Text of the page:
Unemployed UK youths isolated, ‘feel like giving up’
Unemployment has left young people in the UK feeling “stressed and depressed,” according to the Prince's Trust Macquarie Youth Index report.
One-third of unemployed young people aged 16 to 25 “fall apart” emotionally and tend to feel “isolated” during their mission to find a full-time job, the report said.
It reveals more than one in 10 unemployed young people feel “anxious and uncomfortable,” while 46 percent avoid going outside.
Thousands of young people in the UK are now “scared to leave their house,” the report claims, as joblessness contributes to a growing mental health crisis.
Critics argue the Conservative-led government has “not helped the situation” by slashing mental health funding for children and young people by £50 million since 2010.
Luciana Berger, Shadow Public Health Minister for the opposition Labour party, said that the government has “broken its promise” to help young people with mental health problems.
The chief executive of the Royal Society for Public Health, Shirley Cramer, says mental health problems such as depression can have a “devastating impact” on the lives of young people.
“It could affect relationships, self-confidence and job prospects,” she said.
The CEO of the Prince's Trust, Martina Milburn, said thousands of unemployed young people feel like “prisoners in their own homes.” She says without the right support, jobless young people become “socially isolated” while “struggling” with their day-to-day life.
Speaking to RT, an unemployed graduate from De Montfort University, Samantha Smith, who is seeking full time employment in PR, said: “I haven't felt this low and useless in a while.”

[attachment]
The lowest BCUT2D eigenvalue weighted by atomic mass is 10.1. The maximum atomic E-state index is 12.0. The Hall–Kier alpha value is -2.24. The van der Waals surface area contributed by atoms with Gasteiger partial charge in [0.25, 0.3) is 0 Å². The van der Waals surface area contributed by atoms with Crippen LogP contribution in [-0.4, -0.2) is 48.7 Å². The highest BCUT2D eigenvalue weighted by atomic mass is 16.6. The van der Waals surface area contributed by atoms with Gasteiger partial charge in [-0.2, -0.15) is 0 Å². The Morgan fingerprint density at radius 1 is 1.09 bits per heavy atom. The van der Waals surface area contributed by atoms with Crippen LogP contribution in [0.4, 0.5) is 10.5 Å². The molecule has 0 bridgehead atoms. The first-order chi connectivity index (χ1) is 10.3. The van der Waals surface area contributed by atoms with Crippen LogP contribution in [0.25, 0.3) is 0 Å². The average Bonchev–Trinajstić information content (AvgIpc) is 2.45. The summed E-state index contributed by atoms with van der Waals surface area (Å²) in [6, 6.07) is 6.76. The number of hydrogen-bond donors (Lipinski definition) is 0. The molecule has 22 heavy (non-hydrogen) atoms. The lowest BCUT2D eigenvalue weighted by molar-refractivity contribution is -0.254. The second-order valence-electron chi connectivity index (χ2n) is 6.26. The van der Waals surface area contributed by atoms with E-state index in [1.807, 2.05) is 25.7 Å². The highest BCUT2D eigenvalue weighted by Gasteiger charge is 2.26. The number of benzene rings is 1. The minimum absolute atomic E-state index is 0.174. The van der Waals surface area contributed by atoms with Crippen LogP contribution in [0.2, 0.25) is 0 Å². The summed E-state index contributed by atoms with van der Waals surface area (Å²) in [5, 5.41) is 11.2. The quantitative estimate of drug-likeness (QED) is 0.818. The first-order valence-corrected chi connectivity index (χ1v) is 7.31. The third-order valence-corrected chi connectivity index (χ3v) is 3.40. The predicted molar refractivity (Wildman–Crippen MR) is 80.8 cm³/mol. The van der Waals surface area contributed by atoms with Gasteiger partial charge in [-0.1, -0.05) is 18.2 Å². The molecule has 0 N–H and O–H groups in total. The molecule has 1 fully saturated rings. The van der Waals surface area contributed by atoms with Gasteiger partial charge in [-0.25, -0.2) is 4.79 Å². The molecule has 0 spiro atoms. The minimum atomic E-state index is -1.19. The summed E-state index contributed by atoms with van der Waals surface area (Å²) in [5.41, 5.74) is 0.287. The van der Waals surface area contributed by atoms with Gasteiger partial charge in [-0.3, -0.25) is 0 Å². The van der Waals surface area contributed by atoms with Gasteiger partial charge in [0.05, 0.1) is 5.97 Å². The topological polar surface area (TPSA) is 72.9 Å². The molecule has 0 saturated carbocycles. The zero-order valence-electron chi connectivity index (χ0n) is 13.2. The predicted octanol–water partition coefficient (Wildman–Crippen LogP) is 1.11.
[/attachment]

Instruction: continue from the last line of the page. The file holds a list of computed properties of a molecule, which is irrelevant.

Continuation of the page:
Smith told RT she feels like doing her degree was “a waste of time” and that she had worked hard “for no reason.”
“Mentally, I feel so low at the moment,” she said, adding she feels like “giving up.”
“It physically drains you, I'm so moody all of the time because I'm in a poor mental state, as this has never happened to me, being unemployed and depressed,” she added.
The study shows that 56 percent of young people report an absence of help in overcoming emotional stress and joblessness.
David Fass, from the Macquarie Group, which helped with the research, said: “Young people are our future and it is important that we invest in them and provide them with the tools they need to reach their full potential.”
Employment Minister Esther McVey said: “We need to work more closely with businesses that support young people so they can benefit from our schemes and gain practical work experience.”
McVey believes a lack of work experience opportunities is the main issue behind this crisis. “We know how important it is for them to get the right start,” she said.
McVey claimed, however, that the UK had witnessed “significant falls” in youth unemployment.
“I'd urge any young person who is struggling with their job hunt to get in touch with Jobcentre Plus,” she added.